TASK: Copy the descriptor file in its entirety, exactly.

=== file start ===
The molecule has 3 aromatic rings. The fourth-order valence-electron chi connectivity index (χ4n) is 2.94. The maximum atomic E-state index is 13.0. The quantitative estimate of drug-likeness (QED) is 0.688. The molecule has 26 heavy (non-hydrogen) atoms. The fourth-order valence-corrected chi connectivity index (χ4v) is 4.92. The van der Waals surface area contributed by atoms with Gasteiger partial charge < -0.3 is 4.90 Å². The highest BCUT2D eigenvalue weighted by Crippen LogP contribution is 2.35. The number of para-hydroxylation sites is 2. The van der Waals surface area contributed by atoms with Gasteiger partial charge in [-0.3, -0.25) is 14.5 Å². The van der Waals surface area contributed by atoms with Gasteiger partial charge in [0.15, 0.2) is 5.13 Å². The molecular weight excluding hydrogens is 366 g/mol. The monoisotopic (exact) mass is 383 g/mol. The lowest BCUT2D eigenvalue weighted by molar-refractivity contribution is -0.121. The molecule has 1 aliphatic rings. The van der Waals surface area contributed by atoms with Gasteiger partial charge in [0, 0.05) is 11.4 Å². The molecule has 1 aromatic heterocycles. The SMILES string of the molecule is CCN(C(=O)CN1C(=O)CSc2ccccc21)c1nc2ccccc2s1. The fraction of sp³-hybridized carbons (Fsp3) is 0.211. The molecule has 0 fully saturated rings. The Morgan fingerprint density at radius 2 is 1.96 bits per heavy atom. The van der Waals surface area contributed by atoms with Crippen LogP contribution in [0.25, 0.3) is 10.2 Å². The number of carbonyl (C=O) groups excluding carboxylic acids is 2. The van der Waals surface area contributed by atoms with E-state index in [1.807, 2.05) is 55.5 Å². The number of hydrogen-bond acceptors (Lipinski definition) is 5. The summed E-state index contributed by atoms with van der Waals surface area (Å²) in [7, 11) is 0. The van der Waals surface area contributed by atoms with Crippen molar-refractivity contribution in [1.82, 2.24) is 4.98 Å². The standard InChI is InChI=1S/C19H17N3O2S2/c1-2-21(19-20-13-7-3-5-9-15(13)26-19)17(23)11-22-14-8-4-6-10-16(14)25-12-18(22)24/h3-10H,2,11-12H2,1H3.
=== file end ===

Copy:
The molecule has 3 aromatic rings. The fourth-order valence-electron chi connectivity index (χ4n) is 2.94. The maximum atomic E-state index is 13.0. The quantitative estimate of drug-likeness (QED) is 0.688. The molecule has 26 heavy (non-hydrogen) atoms. The fourth-order valence-corrected chi connectivity index (χ4v) is 4.92. The van der Waals surface area contributed by atoms with Gasteiger partial charge < -0.3 is 4.90 Å². The highest BCUT2D eigenvalue weighted by Crippen LogP contribution is 2.35. The number of para-hydroxylation sites is 2. The van der Waals surface area contributed by atoms with Gasteiger partial charge in [-0.3, -0.25) is 14.5 Å². The van der Waals surface area contributed by atoms with Gasteiger partial charge in [0.15, 0.2) is 5.13 Å². The molecular weight excluding hydrogens is 366 g/mol. The monoisotopic (exact) mass is 383 g/mol. The lowest BCUT2D eigenvalue weighted by molar-refractivity contribution is -0.121. The molecule has 1 aliphatic rings. The van der Waals surface area contributed by atoms with Gasteiger partial charge in [0, 0.05) is 11.4 Å². The molecule has 1 aromatic heterocycles. The SMILES string of the molecule is CCN(C(=O)CN1C(=O)CSc2ccccc21)c1nc2ccccc2s1. The fraction of sp³-hybridized carbons (Fsp3) is 0.211. The molecule has 0 fully saturated rings. The Morgan fingerprint density at radius 2 is 1.96 bits per heavy atom. The van der Waals surface area contributed by atoms with Crippen LogP contribution in [0.25, 0.3) is 10.2 Å². The number of carbonyl (C=O) groups excluding carboxylic acids is 2. The van der Waals surface area contributed by atoms with E-state index in [1.807, 2.05) is 55.5 Å². The number of hydrogen-bond acceptors (Lipinski definition) is 5. The summed E-state index contributed by atoms with van der Waals surface area (Å²) in [7, 11) is 0. The van der Waals surface area contributed by atoms with Crippen molar-refractivity contribution in [1.82, 2.24) is 4.98 Å². The standard InChI is InChI=1S/C19H17N3O2S2/c1-2-21(19-20-13-7-3-5-9-15(13)26-19)17(23)11-22-14-8-4-6-10-16(14)25-12-18(22)24/h3-10H,2,11-12H2,1H3.